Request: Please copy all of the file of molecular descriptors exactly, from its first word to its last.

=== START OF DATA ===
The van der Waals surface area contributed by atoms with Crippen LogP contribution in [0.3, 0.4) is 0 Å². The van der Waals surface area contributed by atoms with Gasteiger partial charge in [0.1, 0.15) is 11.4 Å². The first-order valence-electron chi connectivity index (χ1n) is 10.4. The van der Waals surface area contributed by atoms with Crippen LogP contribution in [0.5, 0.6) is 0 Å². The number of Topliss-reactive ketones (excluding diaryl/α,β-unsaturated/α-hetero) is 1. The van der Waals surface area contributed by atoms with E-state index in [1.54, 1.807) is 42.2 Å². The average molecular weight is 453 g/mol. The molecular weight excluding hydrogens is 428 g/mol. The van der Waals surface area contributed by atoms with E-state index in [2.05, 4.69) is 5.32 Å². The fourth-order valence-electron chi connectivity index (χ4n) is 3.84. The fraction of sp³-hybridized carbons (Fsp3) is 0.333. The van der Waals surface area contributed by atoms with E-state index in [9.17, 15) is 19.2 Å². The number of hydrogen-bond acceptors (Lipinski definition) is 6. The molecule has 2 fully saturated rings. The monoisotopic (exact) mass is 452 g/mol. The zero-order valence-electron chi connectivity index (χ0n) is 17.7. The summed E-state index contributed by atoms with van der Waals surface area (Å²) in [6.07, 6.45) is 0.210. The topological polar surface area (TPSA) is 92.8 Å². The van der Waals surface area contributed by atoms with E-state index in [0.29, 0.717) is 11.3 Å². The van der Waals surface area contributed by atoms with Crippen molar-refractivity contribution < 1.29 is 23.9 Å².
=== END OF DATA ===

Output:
The van der Waals surface area contributed by atoms with Crippen LogP contribution in [0.3, 0.4) is 0 Å². The van der Waals surface area contributed by atoms with Gasteiger partial charge in [0.1, 0.15) is 11.4 Å². The first-order valence-electron chi connectivity index (χ1n) is 10.4. The van der Waals surface area contributed by atoms with Crippen LogP contribution in [0.5, 0.6) is 0 Å². The number of Topliss-reactive ketones (excluding diaryl/α,β-unsaturated/α-hetero) is 1. The van der Waals surface area contributed by atoms with E-state index in [1.54, 1.807) is 42.2 Å². The average molecular weight is 453 g/mol. The molecular weight excluding hydrogens is 428 g/mol. The van der Waals surface area contributed by atoms with E-state index in [2.05, 4.69) is 5.32 Å². The fourth-order valence-electron chi connectivity index (χ4n) is 3.84. The fraction of sp³-hybridized carbons (Fsp3) is 0.333. The van der Waals surface area contributed by atoms with E-state index in [9.17, 15) is 19.2 Å². The number of hydrogen-bond acceptors (Lipinski definition) is 6. The molecule has 2 fully saturated rings. The monoisotopic (exact) mass is 452 g/mol. The zero-order valence-electron chi connectivity index (χ0n) is 17.7. The summed E-state index contributed by atoms with van der Waals surface area (Å²) in [6.07, 6.45) is 0.210. The topological polar surface area (TPSA) is 92.8 Å². The van der Waals surface area contributed by atoms with E-state index in [0.29, 0.717) is 11.3 Å². The van der Waals surface area contributed by atoms with Crippen molar-refractivity contribution < 1.29 is 23.9 Å².